Biological Psychology- Methods

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What is a correlation?
A relationship between 2 variables, so correlational research measures 2 different variables to investigate their relationship
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Why do scientists use correlational studies rather than other types of experiments?
Easier to find relationships, it is usually quicker and cheaper
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Why are the variables called co-variables and not IV and DV?
Not dealing with cause and effect relationships, only seeing if there is a link so variables, psychologists aren't able to manipulate one into different levels or conditions
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Give an example of a positive co-cariable correlation
Height and weight
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What does the coefficient tell us?
The direction and strength of a correlation
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Give an example of a strong negative coefficient and a weak positive
S.N= -0.9, W.P= +0.1 (Strongest negative= -1, strongest positive= +1)
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When do we used Spearman's Rank?
In a correlational study
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How do we know if the results are significant?
Work out your observed value from the formula, compare observed value (Calculated coefficient) with critical value, if OV is greater than CV, you reject the null hypothesis of there not being a correlation
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Advantages of Correlational Research
Study relationships of variables which would be unethical to manipulate, gathers a lot of info, further investigation is required after a correlation is found
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Disadvantages of Correlational Research
Correlation doesn't imply causation, relationships can be misread, direction of causation my be misread (what causes what), intervening variables may play a role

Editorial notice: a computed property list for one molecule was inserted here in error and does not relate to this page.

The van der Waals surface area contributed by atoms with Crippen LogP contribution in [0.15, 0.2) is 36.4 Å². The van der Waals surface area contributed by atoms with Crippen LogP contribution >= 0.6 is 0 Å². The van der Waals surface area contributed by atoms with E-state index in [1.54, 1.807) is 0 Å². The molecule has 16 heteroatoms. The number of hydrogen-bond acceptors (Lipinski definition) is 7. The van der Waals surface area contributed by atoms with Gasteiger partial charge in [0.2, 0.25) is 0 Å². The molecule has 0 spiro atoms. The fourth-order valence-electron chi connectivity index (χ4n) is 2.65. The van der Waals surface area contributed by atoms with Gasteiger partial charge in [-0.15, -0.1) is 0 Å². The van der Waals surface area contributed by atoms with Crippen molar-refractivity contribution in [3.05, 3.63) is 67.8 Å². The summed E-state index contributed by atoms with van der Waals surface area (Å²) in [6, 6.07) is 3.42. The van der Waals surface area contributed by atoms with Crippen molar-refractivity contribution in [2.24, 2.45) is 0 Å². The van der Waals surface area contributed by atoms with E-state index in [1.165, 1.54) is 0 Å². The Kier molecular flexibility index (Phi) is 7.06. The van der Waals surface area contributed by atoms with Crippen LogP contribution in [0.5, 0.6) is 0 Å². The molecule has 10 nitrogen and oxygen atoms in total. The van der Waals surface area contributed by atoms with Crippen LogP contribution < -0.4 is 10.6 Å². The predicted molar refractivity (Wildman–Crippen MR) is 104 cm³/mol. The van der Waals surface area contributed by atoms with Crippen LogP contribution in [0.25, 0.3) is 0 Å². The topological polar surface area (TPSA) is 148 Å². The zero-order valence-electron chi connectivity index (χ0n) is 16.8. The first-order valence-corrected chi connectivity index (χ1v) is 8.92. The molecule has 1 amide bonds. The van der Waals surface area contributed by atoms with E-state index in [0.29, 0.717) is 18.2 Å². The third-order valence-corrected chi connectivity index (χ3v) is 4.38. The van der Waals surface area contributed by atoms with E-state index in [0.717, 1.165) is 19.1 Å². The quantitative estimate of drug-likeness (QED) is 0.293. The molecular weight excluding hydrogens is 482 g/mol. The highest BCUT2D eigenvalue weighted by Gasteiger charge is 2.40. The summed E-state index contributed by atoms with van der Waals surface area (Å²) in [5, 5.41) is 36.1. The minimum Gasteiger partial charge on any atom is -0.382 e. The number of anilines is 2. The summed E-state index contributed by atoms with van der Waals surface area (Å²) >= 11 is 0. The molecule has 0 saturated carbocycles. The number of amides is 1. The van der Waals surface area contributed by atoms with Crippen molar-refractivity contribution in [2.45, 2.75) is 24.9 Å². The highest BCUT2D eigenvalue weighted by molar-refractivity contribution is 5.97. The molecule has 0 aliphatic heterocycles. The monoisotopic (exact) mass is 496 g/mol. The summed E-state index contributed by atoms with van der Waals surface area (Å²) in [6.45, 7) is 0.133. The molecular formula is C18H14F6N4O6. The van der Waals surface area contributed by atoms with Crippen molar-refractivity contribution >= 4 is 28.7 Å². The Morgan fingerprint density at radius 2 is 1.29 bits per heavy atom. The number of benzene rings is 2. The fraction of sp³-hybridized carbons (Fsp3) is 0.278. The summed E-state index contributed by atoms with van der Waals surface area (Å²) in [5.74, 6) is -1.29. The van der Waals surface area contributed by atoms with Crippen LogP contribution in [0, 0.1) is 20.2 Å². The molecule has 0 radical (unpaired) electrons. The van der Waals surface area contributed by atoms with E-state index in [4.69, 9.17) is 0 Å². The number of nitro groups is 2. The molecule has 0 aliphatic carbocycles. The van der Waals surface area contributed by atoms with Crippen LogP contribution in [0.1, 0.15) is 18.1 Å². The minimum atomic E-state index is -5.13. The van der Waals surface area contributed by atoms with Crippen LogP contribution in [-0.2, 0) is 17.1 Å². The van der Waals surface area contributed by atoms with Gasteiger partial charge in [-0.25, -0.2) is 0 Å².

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CAT scans
X-ray, cross sectional imaging so 3D image, shows structure not function
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PET scans
Shows actively i brain, injected with radio active dye, positrons detected from dye, colour image
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fMRI scans
Less invasive, no radiation, monitors blood flow in brain, detects changing levels with electromagnet
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Strengths and weaknesses of CAT scans
S- Quick, Accurate detail W- Exposure to radiation, shows structure not function
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Strengths and weaknesses of PET scans
S- can predict issues, see where the problems are W- Invasive, not advisable for patients to have too many
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Strengths and weaknesses of fMRI scans
S- Non-invasive, no associated risks (e.g. radiation) W- Claustrophobic setting can cause panic, certain people can't have them (e.g. people with pacemakers)
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What is a twin study?
A study using 2 types of twins so see if there is a genetic causation for a certain thing or not
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What is a monozygotic (MZ) twin?
Identical twins who share 100% of their genetics with each other
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What is a dizygotic (DZ) twin?
Non-identical twins who only share 50% of there genetics
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Name a twin study and what did they find?
Gottesman and sheilds, twin study into schizophrenia, observed loads of MZ and DZ twins over 16 years, found that the MZ twin that had it, 42% of their co-twins would have it, compared to the 9% of DZ's,
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What are adoption studies?
A type of study which compares genetic and environmental factors, observes adoptee and then their adoptive patent and their natural parents to see if they developed whatever from environment or genetics
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Describe an adoption study
Cadoret and Stewart- See if adopted boys had ADD and aggression with convicted natural parents, they found that it may be genetic because even though they weren't brought up with that, they were more likely to be aggressive and be diagnosed with ADD
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Card 2

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Why do scientists use correlational studies rather than other types of experiments?

Back

Easier to find relationships, it is usually quicker and cheaper

Card 3

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Why are the variables called co-variables and not IV and DV?

Back

Preview of the front of card 3

Card 4

Front

Give an example of a positive co-cariable correlation

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Card 5

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What does the coefficient tell us?

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